Last Updated on November 5, 2017 by Michael Brockbank
So, I am trying a new type of diet for myself. This is an experimental thing, but has merit for being successful. My Net 600 diet consists of restricting myself to 600 net calories every day. Now, this is different from total calories. The end result should be my body burning twice as I consume. Here is the breakdown of how it’s possible.
What is Net 600?
The basis for this diet plan is to use MyFitnessPal to record food intake as well as exercise. This is because MyFitnessPal gives you net calories as well as total count.
Net calories are the foods you eat minus your physical activity. The more active you are, the more you can “afford” to eat. This means that if I get up and walk around like I normally do, I can still eat more than 1000 calories worth of food and still be physically OK.
Because I use a Fitbit Charge 2, the recording of actual calories I burn in a day is better than guessing. As the Fitbit records my activity and heart rate, it sends the data to MyFitnessPal. The app then adjusts the calorie count and displays what I can still eat without going over my goal.
Why Do a Net 600 Diet?
I work and play sitting at my desk. This means I don’t get a lot of physical activity as it is. Although I try to get up and do a 10 to 15 minute short workout a few times throughout the day, it’s still not enough to really burn through the fat.
Net 600 keeps the intake down and forces me to make better decisions when eating. For instance, I can get the same number of calories from a bowl full of fruit versus a snack-sized Reese’s Peanut Butter Cup. Which one is going to fill my stomach more?
Another aspect of focusing on 600 calories is how much the body will burn in the meantime. On a test run last week, I was burning roughly twice as much as I ate. Even though I actually consumed more than 1300 calories, I wound up burning off more than 3000. That’s nearly 1/2 a pound of weight.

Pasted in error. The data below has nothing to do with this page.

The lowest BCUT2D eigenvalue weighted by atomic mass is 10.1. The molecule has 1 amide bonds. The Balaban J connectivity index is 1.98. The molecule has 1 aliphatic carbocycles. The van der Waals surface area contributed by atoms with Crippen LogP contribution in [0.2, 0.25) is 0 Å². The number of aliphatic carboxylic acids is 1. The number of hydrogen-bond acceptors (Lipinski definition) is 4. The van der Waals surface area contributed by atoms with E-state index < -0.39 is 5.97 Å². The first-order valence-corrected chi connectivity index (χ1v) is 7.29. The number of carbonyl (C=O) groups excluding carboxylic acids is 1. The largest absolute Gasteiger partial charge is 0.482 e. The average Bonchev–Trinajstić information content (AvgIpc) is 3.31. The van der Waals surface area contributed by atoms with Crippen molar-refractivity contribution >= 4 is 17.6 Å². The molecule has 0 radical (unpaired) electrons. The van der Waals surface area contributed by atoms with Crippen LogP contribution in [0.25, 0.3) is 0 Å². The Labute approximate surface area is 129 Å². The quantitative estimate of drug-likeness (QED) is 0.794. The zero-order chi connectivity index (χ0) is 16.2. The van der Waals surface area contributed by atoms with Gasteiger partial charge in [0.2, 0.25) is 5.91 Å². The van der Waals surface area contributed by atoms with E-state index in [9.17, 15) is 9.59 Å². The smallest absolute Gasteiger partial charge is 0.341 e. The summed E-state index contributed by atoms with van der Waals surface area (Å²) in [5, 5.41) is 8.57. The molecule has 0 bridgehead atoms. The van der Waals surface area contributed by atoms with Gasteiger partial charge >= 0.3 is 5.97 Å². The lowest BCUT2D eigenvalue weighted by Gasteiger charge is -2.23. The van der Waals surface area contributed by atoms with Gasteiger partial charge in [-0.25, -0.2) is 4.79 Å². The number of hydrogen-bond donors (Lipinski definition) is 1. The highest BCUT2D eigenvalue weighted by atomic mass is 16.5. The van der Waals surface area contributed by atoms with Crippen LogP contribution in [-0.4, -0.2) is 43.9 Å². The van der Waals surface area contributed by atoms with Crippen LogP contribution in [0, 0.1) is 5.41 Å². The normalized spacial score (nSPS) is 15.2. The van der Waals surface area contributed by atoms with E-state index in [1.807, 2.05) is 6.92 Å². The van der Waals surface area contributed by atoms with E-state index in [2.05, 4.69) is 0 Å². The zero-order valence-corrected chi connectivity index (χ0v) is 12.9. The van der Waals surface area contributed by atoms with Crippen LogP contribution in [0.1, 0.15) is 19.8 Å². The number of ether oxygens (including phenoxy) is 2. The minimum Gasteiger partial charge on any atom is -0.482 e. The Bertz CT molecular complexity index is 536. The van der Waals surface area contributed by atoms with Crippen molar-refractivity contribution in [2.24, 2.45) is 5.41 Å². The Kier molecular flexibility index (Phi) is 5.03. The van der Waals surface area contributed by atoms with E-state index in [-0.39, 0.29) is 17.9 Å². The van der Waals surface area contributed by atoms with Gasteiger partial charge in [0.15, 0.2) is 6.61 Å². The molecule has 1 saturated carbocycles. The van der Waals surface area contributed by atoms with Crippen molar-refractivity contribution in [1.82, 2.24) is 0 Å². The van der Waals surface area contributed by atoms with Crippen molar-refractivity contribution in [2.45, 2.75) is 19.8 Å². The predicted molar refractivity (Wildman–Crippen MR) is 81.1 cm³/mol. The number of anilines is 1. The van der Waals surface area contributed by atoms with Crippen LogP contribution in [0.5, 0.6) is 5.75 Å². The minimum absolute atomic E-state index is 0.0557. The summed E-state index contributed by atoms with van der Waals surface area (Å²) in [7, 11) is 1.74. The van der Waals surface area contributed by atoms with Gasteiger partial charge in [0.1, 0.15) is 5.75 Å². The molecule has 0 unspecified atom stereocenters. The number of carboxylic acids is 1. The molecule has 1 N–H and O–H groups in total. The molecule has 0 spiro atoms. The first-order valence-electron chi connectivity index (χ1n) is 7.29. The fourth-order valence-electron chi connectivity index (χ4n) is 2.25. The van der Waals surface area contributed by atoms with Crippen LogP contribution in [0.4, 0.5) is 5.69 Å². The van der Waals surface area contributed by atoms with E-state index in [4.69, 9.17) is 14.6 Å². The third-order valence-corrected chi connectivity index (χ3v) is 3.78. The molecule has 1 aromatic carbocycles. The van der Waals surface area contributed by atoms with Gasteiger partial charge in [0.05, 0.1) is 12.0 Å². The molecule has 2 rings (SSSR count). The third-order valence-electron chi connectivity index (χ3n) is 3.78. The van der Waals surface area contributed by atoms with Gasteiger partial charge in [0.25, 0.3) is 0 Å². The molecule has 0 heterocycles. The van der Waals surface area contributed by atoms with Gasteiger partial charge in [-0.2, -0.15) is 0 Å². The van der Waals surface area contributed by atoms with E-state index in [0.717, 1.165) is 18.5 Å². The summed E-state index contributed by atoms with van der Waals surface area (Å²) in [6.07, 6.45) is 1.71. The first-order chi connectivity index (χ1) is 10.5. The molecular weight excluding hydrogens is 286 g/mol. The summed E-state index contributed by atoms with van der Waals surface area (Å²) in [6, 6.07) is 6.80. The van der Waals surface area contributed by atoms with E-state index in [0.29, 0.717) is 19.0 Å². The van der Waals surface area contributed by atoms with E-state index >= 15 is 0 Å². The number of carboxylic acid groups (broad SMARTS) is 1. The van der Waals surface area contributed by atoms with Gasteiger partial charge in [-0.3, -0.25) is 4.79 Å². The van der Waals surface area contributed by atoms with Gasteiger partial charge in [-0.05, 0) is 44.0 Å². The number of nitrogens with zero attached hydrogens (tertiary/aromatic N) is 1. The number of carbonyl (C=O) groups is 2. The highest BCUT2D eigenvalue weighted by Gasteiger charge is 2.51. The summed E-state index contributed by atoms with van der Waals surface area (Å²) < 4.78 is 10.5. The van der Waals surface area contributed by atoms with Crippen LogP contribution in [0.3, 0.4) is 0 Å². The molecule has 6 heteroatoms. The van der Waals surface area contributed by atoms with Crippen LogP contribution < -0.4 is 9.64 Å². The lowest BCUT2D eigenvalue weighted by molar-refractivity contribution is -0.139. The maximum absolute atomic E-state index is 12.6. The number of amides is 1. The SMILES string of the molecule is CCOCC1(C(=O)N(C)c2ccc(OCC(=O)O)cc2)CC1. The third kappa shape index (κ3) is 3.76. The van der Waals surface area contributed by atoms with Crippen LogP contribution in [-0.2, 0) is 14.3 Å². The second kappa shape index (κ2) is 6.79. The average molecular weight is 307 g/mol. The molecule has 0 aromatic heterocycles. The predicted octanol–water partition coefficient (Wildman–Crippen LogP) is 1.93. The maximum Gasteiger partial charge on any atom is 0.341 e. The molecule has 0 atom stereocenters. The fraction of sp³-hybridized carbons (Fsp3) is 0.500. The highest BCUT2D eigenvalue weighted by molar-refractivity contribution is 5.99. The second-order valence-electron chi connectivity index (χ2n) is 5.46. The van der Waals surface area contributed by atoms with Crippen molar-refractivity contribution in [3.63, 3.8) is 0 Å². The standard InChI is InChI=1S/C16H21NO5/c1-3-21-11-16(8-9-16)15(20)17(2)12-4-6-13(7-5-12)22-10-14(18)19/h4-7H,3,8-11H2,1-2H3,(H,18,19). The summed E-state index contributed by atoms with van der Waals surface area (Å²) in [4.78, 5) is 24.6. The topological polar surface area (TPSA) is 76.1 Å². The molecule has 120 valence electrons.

How to Begin My Net 600 Calorie Diet
If you’re interested in trying this, keep in mind that everyone has a different physiology. What will work for me might not work well for you. It’s the same when considering any diet. So if you have difficulty trying to keep under 600 calories, stop. Don’t put yourself in danger.
Problems include things like low blood pressure, dizziness, extreme exhaustion and irritability. Be logical with any diet.
Using Fitbit and MyFitnessPal
Like I mentioned earlier, the Net 600 diet is based on using Fitbit and MyFitnessPal. However, it may be possible to simply use MyFitnessPal as long as you enter your exercises in the system. Of course, the calorie burn in MyFitnessPal is more of a rough estimate and may not be all that accurate depending on your body type.
Fitbit can be a bit expensive for those who don’t have the money for a monitor system. However, MyFitnessPal is free to use and works with Android, iOS and virtually any web browser.
When it comes to Fitbit, I really don’t put much emphasis on steps. I keep close tabs on my heart rate and the time I spend in fat-burn and cardio zones of the system. This means higher levels of continued activity.
The Exercise Routines